David Hanlin comes to a remote Cornwall village to investigate what he thinks is a ritual murder; he has a bit of a Satanic Panic going on, but as in The Wicker Man the villagers (or islanders) seem to be up to something dodgy as well. There’s a down-at-the-heels peer in the novel who’s rather less dramatic than Christopher Lee’s legendary turn as Lord Summerisle. There’s even the seduction through the wall scene, though without Britt Eklund’s body double (I think). But it doesn’t at all add up to the same thing.

Hanlin is bonkers and gets more so as he goes along. Though you jump unexpectedly at times into other people, there’s no real sense of the other characters. His would-be seducer Anna is just your patented woman-as-sexual-temptation, she’s not a person. The Reverend is just the impotent hypocrisy of the church, etc. Like a script the focus is on the diaolgue (inner and outer) and not so much on the character development. He does make nature seem evil and cruel, but it’s mostly a reflection of Hanlin.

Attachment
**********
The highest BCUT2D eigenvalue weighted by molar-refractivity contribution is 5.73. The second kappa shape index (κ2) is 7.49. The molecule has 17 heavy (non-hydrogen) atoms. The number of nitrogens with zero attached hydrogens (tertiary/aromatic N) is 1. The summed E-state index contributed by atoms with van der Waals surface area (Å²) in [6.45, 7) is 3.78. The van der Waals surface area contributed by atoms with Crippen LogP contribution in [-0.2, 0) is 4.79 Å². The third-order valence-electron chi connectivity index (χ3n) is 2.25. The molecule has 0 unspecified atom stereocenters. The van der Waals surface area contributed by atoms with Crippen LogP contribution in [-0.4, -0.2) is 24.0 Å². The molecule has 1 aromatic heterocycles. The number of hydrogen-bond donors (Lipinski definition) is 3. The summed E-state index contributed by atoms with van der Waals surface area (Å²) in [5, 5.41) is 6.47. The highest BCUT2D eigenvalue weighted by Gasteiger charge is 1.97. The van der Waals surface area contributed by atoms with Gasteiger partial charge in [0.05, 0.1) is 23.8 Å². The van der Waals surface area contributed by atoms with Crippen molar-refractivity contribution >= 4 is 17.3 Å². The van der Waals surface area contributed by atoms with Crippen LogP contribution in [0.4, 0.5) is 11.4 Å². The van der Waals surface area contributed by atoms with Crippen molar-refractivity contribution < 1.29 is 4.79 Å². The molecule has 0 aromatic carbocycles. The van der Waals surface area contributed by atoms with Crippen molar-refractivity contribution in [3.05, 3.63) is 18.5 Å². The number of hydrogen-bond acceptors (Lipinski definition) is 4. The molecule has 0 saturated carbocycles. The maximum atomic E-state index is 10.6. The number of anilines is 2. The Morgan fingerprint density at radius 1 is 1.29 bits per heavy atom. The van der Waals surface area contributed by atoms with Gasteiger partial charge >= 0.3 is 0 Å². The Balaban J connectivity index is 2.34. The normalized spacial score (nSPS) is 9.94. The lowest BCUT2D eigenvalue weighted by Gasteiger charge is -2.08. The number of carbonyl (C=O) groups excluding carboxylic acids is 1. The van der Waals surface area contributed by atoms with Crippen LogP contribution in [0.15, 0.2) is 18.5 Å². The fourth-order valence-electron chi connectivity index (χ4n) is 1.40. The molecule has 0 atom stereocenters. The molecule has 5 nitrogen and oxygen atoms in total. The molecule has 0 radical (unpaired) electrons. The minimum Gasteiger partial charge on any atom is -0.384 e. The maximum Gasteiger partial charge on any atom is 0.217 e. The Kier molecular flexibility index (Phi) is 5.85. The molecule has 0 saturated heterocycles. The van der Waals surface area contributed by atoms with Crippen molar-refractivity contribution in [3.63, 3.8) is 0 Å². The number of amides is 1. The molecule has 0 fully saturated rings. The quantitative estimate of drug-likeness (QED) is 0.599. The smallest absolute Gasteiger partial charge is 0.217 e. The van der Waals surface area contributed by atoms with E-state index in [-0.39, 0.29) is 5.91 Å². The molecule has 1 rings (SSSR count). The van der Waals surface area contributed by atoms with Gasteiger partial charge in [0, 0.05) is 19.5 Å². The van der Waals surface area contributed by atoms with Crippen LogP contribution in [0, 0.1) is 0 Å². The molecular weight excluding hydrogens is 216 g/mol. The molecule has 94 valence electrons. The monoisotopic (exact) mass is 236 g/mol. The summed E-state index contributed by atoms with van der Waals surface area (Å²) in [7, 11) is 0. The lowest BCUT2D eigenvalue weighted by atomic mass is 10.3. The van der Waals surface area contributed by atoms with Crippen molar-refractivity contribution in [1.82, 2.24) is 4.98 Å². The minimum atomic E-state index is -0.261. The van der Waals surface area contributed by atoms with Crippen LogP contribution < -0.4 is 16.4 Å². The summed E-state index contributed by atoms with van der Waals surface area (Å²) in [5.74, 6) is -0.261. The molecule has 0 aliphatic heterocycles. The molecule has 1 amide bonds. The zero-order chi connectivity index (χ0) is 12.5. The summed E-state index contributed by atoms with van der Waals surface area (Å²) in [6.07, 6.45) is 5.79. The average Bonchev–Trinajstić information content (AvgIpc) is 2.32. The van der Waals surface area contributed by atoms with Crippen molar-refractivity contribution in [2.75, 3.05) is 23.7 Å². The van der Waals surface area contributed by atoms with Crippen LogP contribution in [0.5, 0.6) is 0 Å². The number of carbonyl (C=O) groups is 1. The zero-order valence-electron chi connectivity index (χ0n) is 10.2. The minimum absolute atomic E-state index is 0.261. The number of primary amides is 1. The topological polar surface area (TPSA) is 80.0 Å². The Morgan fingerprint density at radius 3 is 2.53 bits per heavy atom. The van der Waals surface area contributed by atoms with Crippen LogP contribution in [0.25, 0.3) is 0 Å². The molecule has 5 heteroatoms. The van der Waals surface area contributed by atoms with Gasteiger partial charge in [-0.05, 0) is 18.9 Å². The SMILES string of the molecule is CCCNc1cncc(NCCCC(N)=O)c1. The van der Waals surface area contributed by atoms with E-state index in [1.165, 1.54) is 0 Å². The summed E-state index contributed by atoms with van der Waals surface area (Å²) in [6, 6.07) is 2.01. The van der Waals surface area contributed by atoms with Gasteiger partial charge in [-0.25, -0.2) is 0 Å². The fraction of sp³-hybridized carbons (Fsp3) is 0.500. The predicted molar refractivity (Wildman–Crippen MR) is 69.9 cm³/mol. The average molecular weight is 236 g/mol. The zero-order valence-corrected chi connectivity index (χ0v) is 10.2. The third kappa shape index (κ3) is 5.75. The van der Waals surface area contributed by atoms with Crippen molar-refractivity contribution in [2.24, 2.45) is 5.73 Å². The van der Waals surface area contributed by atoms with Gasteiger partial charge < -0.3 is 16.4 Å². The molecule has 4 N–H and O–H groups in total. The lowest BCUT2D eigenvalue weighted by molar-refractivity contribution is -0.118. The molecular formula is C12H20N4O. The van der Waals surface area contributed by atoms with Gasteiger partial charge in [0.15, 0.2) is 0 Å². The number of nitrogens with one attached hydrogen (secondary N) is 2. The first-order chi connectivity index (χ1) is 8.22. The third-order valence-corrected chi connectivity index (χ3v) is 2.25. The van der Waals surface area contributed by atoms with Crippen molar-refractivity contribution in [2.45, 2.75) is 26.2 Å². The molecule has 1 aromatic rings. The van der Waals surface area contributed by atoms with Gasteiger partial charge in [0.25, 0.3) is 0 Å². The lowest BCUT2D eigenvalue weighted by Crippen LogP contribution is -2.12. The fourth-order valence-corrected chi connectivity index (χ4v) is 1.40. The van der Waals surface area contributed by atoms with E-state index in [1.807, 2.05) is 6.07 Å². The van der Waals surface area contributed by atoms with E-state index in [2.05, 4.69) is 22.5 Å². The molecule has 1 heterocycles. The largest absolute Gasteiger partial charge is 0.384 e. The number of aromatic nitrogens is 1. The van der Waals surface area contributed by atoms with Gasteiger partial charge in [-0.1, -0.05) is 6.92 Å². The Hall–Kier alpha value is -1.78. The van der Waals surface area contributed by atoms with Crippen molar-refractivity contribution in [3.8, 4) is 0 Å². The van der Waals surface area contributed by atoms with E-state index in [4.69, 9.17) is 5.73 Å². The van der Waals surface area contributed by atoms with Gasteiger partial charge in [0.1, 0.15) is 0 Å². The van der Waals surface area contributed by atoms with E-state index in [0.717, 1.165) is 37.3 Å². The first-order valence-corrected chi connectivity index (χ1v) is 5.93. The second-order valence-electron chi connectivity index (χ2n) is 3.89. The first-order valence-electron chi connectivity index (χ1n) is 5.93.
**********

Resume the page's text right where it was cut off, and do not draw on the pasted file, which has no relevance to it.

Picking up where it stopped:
Can’t say I’d recommend it. I far more enjoyed Hardy’s novelisation of Shaffer’s script, which made an effort to add a little background and context to the story as scripted. This was a curiosity and I skimmed as much as I could after getting frustrated with it. Time is my most precious commodity. If I’ve saved you some, all the better.

See the round up of Friday’s Forgotten Books at Patti Abbott’s site.

Update: some cool pagan news from Finland – official recognition for the Karhun kansa (Bear People). Thanks, Byron!

NB: I have put up my first story at Medium, the new blogging site set up by one of the founders of Twitter: Getting Medieval on Love, a little bit about the medieval creation of Valentine’s Day celebrations. Take a poke around the site to see what it’s all about.